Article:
wk1 Discussion Response

Classmate 1 Micheal:
Describe CompStat and identify the core principals of CompStat that can have a positive impact in an agency of 20 sworn personnel, and agency of 100 sworn personnel or an agency of 500 personnel.
CompStat, in short, stands for Computerized Statistics, a program that was introduced to the policing world in the 1990’s by the New York City Police Department, revolutionizing police management (Vito, et al., 2005). The purpose of CompStat is a data collection program that gathers and shares information among commanders, supervisors, and other police personnel to maximize information sharing and crime control efforts (Hanink, 2013). In combination with the collection of data, this data is then collaborated and brainstormed to capitalize on the information available. Weekly meetings are held to collectively pursue the “crime control mission” collectively and proactively, with a direct interest in the Chief’s directives (Willis, p.241, 2013). With this information many ideas, suggestions, and crime control efforts can be discussed and assigned. CompStat combined with a multifaceted approach to policing through strategies, data, managerial accountability, and problem-solving is vital to its success (Vito, et al., 2005). I personally have experience with a system similar in my police department and it works great. Compstat contains the important element of capable and “solid” leaderships and management which is essential for CompStat and other programs like it, and most importantly the overall success (Fireman, p.457, 2003). An easy way to view this concept is all the data in the world means nothing unless there are measures being taken to address crime and quality of life issues discovered through the data.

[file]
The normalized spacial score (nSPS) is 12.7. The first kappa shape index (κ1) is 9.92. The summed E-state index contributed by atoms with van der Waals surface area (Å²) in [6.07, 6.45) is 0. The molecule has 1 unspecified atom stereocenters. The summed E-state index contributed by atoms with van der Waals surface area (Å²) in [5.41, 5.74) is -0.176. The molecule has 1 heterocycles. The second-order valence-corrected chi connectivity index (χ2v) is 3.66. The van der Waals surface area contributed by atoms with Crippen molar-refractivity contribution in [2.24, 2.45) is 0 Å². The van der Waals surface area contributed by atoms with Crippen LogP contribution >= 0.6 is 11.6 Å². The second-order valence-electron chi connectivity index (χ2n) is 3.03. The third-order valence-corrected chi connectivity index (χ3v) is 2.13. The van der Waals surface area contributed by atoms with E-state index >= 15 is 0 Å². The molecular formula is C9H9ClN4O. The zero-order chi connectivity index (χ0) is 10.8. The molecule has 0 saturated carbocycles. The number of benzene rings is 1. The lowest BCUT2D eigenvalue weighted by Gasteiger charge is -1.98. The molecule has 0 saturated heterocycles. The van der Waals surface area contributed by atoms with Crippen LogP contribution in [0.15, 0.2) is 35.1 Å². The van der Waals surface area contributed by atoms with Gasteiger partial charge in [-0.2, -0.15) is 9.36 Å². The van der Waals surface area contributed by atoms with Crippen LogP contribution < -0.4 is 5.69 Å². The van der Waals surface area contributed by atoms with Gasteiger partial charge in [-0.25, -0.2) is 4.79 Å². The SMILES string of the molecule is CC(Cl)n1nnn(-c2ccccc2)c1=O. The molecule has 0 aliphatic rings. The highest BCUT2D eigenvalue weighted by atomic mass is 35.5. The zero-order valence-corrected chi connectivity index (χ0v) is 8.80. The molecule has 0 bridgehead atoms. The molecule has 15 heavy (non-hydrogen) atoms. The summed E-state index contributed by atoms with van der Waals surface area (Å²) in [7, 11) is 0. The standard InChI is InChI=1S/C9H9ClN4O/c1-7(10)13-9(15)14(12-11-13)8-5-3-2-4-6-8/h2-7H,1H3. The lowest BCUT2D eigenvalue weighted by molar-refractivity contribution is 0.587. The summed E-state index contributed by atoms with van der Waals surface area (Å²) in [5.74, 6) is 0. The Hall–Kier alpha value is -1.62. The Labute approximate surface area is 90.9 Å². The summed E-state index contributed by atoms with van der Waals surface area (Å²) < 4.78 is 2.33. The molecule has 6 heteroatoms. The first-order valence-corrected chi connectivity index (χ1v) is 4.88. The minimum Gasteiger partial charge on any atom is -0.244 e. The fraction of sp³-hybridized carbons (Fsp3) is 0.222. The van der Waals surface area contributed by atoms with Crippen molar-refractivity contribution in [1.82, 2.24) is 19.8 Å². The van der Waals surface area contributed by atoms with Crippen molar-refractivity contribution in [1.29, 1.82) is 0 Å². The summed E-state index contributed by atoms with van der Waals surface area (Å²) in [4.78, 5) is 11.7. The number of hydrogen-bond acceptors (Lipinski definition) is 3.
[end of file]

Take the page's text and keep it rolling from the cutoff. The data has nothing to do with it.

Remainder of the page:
CompStat is effective for an agency of 20 sworn or an agency of 500 sworn. The main difference is the manpower, resources, assignments and responsibilities of the personnel in crime control efforts and improvement of quality of life standards. This sometimes requires assistance from other departments or agencies internally (City/County/State/Federal Entities) and externally (Community Policing/Community Stakeholders). In smaller agencies the establishment of accountability and strong leadership is one of the best elements of CompStat to focus on (Vito, et al., 2005). For discussion purposes, an agency of 20 sworn will be evaluated. An agency of 20 sworn lacks the manpower and resources that a department of 500 sworn has at their disposal. That being said, the responsibility of leadership becomes more important and goals and objectives need to be clear. In a smaller agency, it can be assumed that the area of responsibility is probably smaller as well. This means, any problems or issues could easily be identified through community policing efforts. Dedicating specific personnel or specific directives for all beat officers would allow officers to effectively identify crime patterns for quick responses, in which a designees or liaison is assigned to communicate with the public (Vito, et al., 2005). This information would then be disseminated to command and supervisory staff to come up with directives, strategies, and assignment to target issues, using mechanisms such as problem-oriented policing or community policing. Establishing foot patrols, targeting offenders, utilizing the public for assistance, and building strong community relationships would be much easier in a smaller jurisdiction. Calls for service would also likely be smaller as well, allowing for statistics to be gathered simply in a spreadsheet, rather than spending unnecessary funds on computer software and subscriptions. The concept of CompStat can be utilized in an effective way and “has risen to celebrity status in the law enforcement field” (Fireman, p.457, 2003).